J.B. Spins

Jazz, film, and improvised culture.

Tuesday, September 25, 2012

Solomon Kane: Puritans Kick Butt


Yes, it’s been said before, but it bears repeating—don’t pick a fight with the Puritans.  Seventeenth Century ruffians are particularly advised to give a wide berth to a reformed killer with a satanic price on his head.  There will be a fair amount of dark fantastic swashbuckling as Robert E. Howard’s hero searches for redemption in Michael J. Bassett’s Solomon Kane (trailer here), which wayfares into theaters this Friday.

Kane was once a warrior so ruthless, he sort of accidently made a pact with the Devil.  When Scratch’s minions come to collect, the adventurer is a bit freaked.  Taking refuge in a monastery, Kane converts, pledging to never take another life.  With the forces of darkness still pursuing him, Kane’s presence is rather bad for business, so the penitent sets out to confront his destiny.  He finds it with the Crowthorns, a truly Christian family of pilgrims.

When his traveling companions are attacked by a demonic militia, Kane watches helplessly out of obedience to his oath.  However, when they carry off the eldest Crowthorn daughter, Kane pledges to rescue her, even if it costs his very soul.  Yet, Kane will find her fate is intertwined the secrets of his past, as we would expect.

If nothing else, Kane is a nattily accessorized action hero.  Although some liberties are taken with his origin story, Bassett taps into something powerfully archetypal in his depiction of the menacing Puritan.  His script treats concepts of damnation and redemption with deadly earnest, which is appreciated.  In a way, SK is a far more effective Evangelical film than those made for the express purpose of proselytizing.  There is also a fair amount of hack and slash.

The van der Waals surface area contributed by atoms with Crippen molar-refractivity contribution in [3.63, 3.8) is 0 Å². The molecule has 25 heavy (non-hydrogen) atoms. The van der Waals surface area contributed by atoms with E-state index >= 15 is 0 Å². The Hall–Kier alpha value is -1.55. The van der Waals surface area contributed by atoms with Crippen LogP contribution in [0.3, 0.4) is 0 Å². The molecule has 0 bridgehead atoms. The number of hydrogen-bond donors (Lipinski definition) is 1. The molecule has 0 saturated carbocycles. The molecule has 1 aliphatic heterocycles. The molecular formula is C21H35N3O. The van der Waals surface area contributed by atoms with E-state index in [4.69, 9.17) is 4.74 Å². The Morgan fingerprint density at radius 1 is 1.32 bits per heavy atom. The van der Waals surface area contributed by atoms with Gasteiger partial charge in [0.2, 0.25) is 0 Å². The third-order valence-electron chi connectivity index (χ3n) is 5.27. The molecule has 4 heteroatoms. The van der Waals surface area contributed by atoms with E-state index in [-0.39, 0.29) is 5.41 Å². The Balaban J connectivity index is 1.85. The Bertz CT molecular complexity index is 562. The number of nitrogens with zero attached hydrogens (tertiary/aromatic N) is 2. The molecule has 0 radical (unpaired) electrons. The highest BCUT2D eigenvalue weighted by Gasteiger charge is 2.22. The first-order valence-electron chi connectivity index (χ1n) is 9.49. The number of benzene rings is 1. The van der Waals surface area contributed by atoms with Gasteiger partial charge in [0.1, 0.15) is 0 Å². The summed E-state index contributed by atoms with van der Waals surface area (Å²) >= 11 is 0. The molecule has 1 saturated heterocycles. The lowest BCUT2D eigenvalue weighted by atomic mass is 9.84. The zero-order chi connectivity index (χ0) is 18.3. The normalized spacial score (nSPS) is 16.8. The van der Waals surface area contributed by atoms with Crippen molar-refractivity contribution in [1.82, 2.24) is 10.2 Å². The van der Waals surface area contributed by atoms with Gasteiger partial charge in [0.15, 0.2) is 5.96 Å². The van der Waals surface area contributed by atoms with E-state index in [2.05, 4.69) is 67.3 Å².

James Purefoy is about as good fit for Kane as one could hope to find.  He is no Ryan Gosling or Reynolds, thank the merciful Heavens.  Quite good in the superior Ironclad, he is equally credible here both in the action scenes and brooding like a man accursed.  Adding further heft, the late great Pete Postlethwaite memorably portrays the dignity of faith as William Crowthorn.  Max von Sydow is also very Max von Sydow as Kane’s noble father, seen in flashbacks.

Yet, when you get right down to it, SK ought to be more fun than it is.  The religious overtones are actually rather distinctive, but the film just gets bogged down too often.  There are simply too many scenes of Kane riding through forests, while the climax over-relies on Harry Potter style magical pyrotechnics.

Still, Bassett was definitely onto something in Kane.  Howard readers should appreciate how well he captured that sense of ancient corrupting dread.  Not perfect but a worthy effort, Solomon Kane is recommended for Howard fans and more adventurous Evangelical audiences when it opens this Friday (9/28) in New York at the AMC Empire.

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